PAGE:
Updated: November 4, 2021 10:42:11 am
The Delhi government has decided to set up an online portal called ‘Dilli Bazaar’ to create an “online identity” for all traders, shopkeepers and service providers in Delhi by August 2022, announced Chief Minister Arvind Kejriwal Wednesday.
Addressing a press conference in the afternoon, Kejriwal said this project will enable Delhi’s GDP, employment and tax revenue to “increase rapidly”.
“Every industrialist, shopkeeper, service provider will get space on this portal… each and every entrepreneur in Delhi will have their own online shop. They will be able to showcase all their products and services on this portal, which will help them reach countless people not just in Delhi or India but the entire world,” he said.
He emphasised a feature called ‘virtual bazaars’, among others.
“Virtual bazaars are being developed on this portal. For instance, the famous Khan Market will be an online Khan Market on this portal, where people can go on a virtual walk-through and get the feel of the place on their phone or computer. Right from Lajpat Nagar and Sarojini Nagar Markets to the small DDA markets inside colonies will be present in a virtual avatar on ‘Dilli Bazaar’… Even people sitting in America will be able to virtually walk around the Hauz Khas market and purchase from the shops there. This will all be direct to the consumer, you can search for a certain shop or a product and all options will be provided before you,” he said.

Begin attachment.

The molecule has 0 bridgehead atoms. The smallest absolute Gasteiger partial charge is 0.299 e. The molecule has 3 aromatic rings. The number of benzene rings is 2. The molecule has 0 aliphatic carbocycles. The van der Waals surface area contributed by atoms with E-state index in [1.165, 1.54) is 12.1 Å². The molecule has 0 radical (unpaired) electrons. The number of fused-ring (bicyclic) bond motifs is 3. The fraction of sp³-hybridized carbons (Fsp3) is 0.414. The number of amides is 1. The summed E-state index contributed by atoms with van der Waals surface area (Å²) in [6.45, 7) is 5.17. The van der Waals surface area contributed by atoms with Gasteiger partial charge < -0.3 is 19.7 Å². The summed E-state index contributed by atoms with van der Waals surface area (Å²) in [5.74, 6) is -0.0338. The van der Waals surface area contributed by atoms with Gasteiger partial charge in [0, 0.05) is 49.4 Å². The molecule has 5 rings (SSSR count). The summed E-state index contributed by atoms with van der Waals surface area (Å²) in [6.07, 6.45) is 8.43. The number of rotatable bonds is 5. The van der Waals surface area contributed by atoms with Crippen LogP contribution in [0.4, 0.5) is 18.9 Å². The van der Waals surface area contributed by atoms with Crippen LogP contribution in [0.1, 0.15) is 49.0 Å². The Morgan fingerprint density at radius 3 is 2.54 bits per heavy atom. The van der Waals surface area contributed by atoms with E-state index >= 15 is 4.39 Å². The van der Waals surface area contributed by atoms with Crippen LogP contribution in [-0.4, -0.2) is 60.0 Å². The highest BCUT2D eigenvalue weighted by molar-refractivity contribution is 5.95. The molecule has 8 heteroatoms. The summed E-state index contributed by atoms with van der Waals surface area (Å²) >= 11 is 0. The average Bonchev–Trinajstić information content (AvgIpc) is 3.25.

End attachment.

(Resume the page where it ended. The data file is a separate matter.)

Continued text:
This project is currently under the Dialogue and Development Commission. The proposal drawn out for it states that buyers will be able to “virtually experience” e-markets by navigating through lanes, shops and landmarks and selecting items or services through catalogues. The proposed transaction services include online purchase and sale for single and bulk orders, online business and sales enquiries and online payments. The proposed search filters are by geography, markets, shops and products. The proposal also states that there will be no commission charged, only convenience fees.
“There is also a business-to-business side to it. Suppose some businessperson from the UK wants to buy Indian antiques, they can go to our portal, look for antiques and order in bulk quantities as well… it is possible to hold unique online exhibitions, instead of limiting an exhibition to a fixed area and fixed population. This portal will promote endless opportunities for even the most niche products,” said Kejriwal.
Some trade associations said trade bodies should have been consulted while formulating this plan.
“Traders are not against e-commerce but an announcement like this should have been made with their consultation and with clarity on several important matters. Who will provide logistic services? In case of non-delivery or inferior quality of goods, who will be held responsible? What will be the payment system? Will there be any payment gateway and, if so, what will be the charge? Who will take care of packaging? Will it be a marketplace or an aggregator model?” said Praveen Khandelwal, the Secretary-General of the Confederation of All India Traders.
Paramjeet Singh Pamma, vice-chairman of the Federation of Sadar Bazar Traders Association, voiced apprehensions on what this policy would mean for small shopkeepers selling specialised ware, like in Sadar Bazar.
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